The idea that time flies faster as you age is a commonly held truism and has been upheld by research. But several new studies highlighted in the BPS Research Digest blog indicate otherwise:
Age accounted for four per cent of the variance in how quickly participants said the last ten years had passed and just one per cent of the perception of time’s speed in general. By contrast, how busy and rushed people reported feeling accounted for ten per cent of the variance in subjective speed of time. Consistent with this, women reported feeling more rushed than men, on average, and they perceived time to go by more quickly.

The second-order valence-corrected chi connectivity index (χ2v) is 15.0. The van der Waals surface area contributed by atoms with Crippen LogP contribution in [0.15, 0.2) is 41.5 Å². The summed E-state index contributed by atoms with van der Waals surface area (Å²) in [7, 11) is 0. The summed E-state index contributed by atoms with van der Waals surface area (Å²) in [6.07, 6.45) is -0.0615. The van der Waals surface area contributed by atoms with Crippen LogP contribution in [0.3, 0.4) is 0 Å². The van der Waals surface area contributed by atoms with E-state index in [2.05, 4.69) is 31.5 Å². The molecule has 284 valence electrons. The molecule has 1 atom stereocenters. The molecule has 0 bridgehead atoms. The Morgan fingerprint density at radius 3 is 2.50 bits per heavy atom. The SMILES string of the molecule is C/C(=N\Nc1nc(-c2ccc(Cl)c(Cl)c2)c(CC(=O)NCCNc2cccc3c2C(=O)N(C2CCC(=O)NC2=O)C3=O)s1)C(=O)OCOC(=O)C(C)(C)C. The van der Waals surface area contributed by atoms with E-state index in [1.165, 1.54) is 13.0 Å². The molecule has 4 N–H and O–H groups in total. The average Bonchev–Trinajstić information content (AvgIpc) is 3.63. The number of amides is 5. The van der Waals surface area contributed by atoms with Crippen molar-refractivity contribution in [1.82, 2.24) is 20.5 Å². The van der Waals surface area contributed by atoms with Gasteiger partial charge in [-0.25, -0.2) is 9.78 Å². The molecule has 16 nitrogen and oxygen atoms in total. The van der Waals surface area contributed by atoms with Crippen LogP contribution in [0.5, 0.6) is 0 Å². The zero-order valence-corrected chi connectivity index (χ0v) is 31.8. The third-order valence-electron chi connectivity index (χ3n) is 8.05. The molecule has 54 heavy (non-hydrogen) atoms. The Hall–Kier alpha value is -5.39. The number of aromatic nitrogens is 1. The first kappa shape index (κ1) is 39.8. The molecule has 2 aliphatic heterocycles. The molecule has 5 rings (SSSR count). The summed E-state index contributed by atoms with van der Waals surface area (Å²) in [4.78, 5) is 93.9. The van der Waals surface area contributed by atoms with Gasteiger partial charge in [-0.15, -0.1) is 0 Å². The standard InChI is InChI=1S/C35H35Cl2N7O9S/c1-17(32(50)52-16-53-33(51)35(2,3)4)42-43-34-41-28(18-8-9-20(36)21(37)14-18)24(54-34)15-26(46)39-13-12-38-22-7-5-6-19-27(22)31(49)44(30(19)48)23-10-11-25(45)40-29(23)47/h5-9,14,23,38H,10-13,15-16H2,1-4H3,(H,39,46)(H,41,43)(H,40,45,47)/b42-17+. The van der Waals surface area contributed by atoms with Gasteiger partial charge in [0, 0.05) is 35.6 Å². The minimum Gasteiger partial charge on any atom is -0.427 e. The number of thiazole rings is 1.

Quite why the idea that time speeds up with age is so widely believed requires further study.
The authors of the study, William Friedman and Steve Janssen, said ‘The answers to these questions may shed light on a topic that has engaged philosophers and psychologists for more than 100 years.’
Does time seem to move faster for you as you age? Why do you think this phenomenon is so widely believed to be true (especially considering it may be completely false)?
Hat-tip to The Daily Dish.